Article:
On Friday, state authorities moved in to clear a homeless encampment at the Hillsborough County North Courthouse in Manchester, sparking protests from progressive activists and claims the Sununu administration’s actions are illegal.

A day earlier, Gov. Chris Sununu bemoaned the lack of cooperation from the City of Manchester and the activists who, he said, have been discouraging the homeless from accepting state help.

“Every single individual at the encampment at the courthouse in Manchester has been offered a bed. Every single individual has been offered services. Every single individual has been offered those things multiple times,” Sununu told NHJournal during Thursday’s COVID-19 press briefing.

“The City of Manchester has offered absolutely no assistance in this whatsoever, and they’ve been very brazen and very vocal about that. They don’t want to help, that’s fine. The state is there and we’ll pick up the pieces,” Sununu added.

Manchester Mayor Joyce Craig’s office called Sununu’s claim a “complete falsehood.”

“Every day, the City of Manchester is working with our community service providers to identify additional shelter beds and provide service options for those living outside,” Mayor Craig’s chief of staff Lauren Smith told NHJournal. “The claim that the City has offered ‘no assistance whatsoever’ is a complete falsehood.”

Wherever the underlying facts, the political reality is that encampment is Craig’s problem, and she knows it. The property may belong to the state, but the scene of dozens of people sleeping under tarps in the heart of her city adds to the perception of misgovernment. Safe streets and public order were the centerpiece of her challenger Republican Victoria Sullivan’s campaign in last year’s mayoral race. (Craig handily won re-election in the heavily-Democratic city.)

These issues are also energizing efforts to get Executive Councilor Ted Gatsas to run for the office again. Observers of Manchester politics believe the Republican former mayor would win in a landslide.

At the same time, Craig has repeatedly said she doesn’t want the campers removed from the state property involuntarily. Why not? Because she fears they will simply migrate to city property and add to her own administration’s struggle with homelessness? Or is it because she can’t support a law enforcement crackdown at a time when the progressive wing of her party is embracing #DefundThePolice-style politics?

Unlike the other homeless gatherings on city property in Manchester, progressives have made the courthouse encampment a cause celebre. When the state-issued deadline came for the illegal campers to leave, more than 100 progressive activists rallied to an “Urgent Call to Action” to block state officials from clearing the area. And, according to reports from the state Department of Health and Human Services (DHHS), some activists directly interfered with efforts to get the homeless to accept state help.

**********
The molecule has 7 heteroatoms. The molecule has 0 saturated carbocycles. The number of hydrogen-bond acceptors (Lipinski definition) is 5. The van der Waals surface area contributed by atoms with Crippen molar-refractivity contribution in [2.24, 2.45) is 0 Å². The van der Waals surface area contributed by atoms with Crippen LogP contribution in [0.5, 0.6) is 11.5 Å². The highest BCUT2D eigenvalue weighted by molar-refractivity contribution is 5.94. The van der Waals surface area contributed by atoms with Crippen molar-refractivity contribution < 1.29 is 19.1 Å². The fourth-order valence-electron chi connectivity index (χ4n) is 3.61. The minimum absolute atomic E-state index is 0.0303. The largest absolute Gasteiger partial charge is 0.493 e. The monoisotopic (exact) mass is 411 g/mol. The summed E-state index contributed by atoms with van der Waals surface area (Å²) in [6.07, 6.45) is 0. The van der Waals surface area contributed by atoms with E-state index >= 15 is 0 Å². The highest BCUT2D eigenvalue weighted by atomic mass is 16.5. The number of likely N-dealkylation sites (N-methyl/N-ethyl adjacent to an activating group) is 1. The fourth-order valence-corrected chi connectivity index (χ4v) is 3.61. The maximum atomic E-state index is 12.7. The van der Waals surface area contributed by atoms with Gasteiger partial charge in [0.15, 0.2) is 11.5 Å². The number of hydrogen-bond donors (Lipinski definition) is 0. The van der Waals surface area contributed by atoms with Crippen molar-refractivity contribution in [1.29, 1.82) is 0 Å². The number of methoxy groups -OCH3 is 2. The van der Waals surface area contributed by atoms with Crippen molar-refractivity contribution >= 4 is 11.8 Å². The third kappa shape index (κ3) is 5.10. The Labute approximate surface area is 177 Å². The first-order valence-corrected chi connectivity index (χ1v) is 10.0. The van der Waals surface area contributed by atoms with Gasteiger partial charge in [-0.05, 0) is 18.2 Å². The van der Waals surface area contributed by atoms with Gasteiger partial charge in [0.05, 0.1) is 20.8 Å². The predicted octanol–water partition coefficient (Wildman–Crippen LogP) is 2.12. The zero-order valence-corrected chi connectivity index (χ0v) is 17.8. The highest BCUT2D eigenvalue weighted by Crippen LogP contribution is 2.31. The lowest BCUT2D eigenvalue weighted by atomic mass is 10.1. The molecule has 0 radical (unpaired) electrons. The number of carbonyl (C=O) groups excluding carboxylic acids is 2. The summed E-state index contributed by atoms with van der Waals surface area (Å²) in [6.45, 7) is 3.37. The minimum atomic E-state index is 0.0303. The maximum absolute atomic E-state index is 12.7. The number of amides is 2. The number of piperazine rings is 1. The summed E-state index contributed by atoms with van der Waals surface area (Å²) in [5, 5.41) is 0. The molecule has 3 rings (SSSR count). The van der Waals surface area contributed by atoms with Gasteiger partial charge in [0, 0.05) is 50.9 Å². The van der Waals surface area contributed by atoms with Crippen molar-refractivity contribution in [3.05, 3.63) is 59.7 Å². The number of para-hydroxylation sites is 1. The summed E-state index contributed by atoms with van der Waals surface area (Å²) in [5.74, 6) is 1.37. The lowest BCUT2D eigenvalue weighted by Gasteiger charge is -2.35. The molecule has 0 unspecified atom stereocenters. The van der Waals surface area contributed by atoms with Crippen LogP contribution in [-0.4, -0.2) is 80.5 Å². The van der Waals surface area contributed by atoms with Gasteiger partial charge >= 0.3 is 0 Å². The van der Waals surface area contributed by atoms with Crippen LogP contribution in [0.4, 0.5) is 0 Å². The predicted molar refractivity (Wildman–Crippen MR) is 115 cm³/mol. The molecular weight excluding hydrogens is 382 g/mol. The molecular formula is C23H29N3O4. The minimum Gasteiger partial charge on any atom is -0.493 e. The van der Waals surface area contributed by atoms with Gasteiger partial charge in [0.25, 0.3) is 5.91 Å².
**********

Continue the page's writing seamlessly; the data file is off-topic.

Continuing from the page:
“Unfortunately, you also have a few protesters that are there who have told individuals not to take the services being offered,” Sununu said Thursday. “I have to tell you, I can’t tell you how dangerous and frustrating that is. These individuals are out there — it was 15 degrees last night. Encouraging anyone to stay homeless when it’s 15 degrees, when you’ve been offered a warm bed and shelter makes no sense, and it is dangerous,” Sununu added.

DHHS issued a joint statement with the state Department of Justice declaring, “interfering with this process is unacceptable behavior.”

Progressive activists disputed Sununu’s claims.

“Today our governor LIED to everyone in a press conference saying that ‘protestors’ have been telling houseless folks not to take beds offered to them,” said Josie Pinto, political director for New Hampshire Youth Movement. “Today was the first time many of them got that offer, and we were there to help everyone get what they needed.”

Whatever happens at the courthouse, New Hampshire progressives have made it clear they have a far bigger agenda than a few square blocks of downtown Manchester. The group MAD NH — Mutual Aid and Defense — a “direct action” organization, has been aggressively fighting efforts to close down the encampment, with the support of fellow progressives at RAD (Rights and Democracy) NH, Black Lives Matter and others. MAD has issued a list of demands on behalf of the “residents of the houseless camp,” among them the right to camp out, live and sleep anywhere they choose and to reject mental health services (“autonomy over health and housing.”)

These progressive advocates also demand:

  • Cancelation of rents and mortgages;
  • Secure camping zones;
  • Housing solutions that don’t have drug/alcohol restrictions;
  • Easier access to benefits — cash, not checks.

The fundamental premise these progressive groups share is that the homeless people who’ve taken over public property are entitled to do so. They reject the right of citizens who’ve elected city and state governments to maintain order and protect their communities reclaim public property on behalf of the public.

The homeless issue is a difficult one, which is why both Mayor Craig and Governor Sununu are struggling to find a solution. But the politics are pretty straightforward: Telling taxpayers they have to let people sleep on their sidewalks and live in their parks and that there’s nothing they can do about it? That’s a political loser.

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